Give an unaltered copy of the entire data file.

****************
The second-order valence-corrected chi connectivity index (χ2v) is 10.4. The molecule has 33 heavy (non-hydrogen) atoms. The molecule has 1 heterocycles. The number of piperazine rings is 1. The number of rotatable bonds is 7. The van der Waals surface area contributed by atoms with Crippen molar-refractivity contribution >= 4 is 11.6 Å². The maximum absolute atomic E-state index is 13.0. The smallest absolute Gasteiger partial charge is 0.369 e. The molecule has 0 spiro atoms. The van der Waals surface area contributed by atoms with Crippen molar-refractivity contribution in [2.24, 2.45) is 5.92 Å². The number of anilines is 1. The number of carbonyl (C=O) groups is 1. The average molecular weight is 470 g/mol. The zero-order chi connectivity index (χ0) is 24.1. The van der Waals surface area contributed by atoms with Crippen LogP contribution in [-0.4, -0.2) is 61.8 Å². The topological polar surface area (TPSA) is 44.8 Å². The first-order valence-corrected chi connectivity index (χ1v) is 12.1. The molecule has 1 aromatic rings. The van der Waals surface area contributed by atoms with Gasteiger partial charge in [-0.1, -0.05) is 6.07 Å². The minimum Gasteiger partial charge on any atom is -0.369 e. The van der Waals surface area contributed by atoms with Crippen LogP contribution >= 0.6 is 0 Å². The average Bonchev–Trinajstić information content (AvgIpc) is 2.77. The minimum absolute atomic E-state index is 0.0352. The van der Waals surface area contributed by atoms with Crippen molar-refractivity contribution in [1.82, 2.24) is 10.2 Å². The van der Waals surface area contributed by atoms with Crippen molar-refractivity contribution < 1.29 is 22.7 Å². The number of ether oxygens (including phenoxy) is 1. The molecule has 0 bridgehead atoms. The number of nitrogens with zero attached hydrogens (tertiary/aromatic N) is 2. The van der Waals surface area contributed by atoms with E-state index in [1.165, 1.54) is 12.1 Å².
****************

The second-order valence-corrected chi connectivity index (χ2v) is 10.4. The molecule has 33 heavy (non-hydrogen) atoms. The molecule has 1 heterocycles. The number of piperazine rings is 1. The number of rotatable bonds is 7. The van der Waals surface area contributed by atoms with Crippen molar-refractivity contribution >= 4 is 11.6 Å². The maximum absolute atomic E-state index is 13.0. The smallest absolute Gasteiger partial charge is 0.369 e. The molecule has 0 spiro atoms. The van der Waals surface area contributed by atoms with Crippen molar-refractivity contribution in [2.24, 2.45) is 5.92 Å². The number of anilines is 1. The number of carbonyl (C=O) groups is 1. The average molecular weight is 470 g/mol. The zero-order chi connectivity index (χ0) is 24.1. The van der Waals surface area contributed by atoms with Crippen LogP contribution in [-0.4, -0.2) is 61.8 Å². The topological polar surface area (TPSA) is 44.8 Å². The first-order valence-corrected chi connectivity index (χ1v) is 12.1. The molecule has 1 aromatic rings. The van der Waals surface area contributed by atoms with Gasteiger partial charge in [-0.1, -0.05) is 6.07 Å². The minimum Gasteiger partial charge on any atom is -0.369 e. The van der Waals surface area contributed by atoms with Crippen LogP contribution >= 0.6 is 0 Å². The average Bonchev–Trinajstić information content (AvgIpc) is 2.77. The minimum absolute atomic E-state index is 0.0352. The van der Waals surface area contributed by atoms with Crippen molar-refractivity contribution in [1.82, 2.24) is 10.2 Å². The van der Waals surface area contributed by atoms with Crippen molar-refractivity contribution < 1.29 is 22.7 Å². The number of ether oxygens (including phenoxy) is 1. The molecule has 0 bridgehead atoms. The number of nitrogens with zero attached hydrogens (tertiary/aromatic N) is 2. The van der Waals surface area contributed by atoms with E-state index in [1.165, 1.54) is 12.1 Å².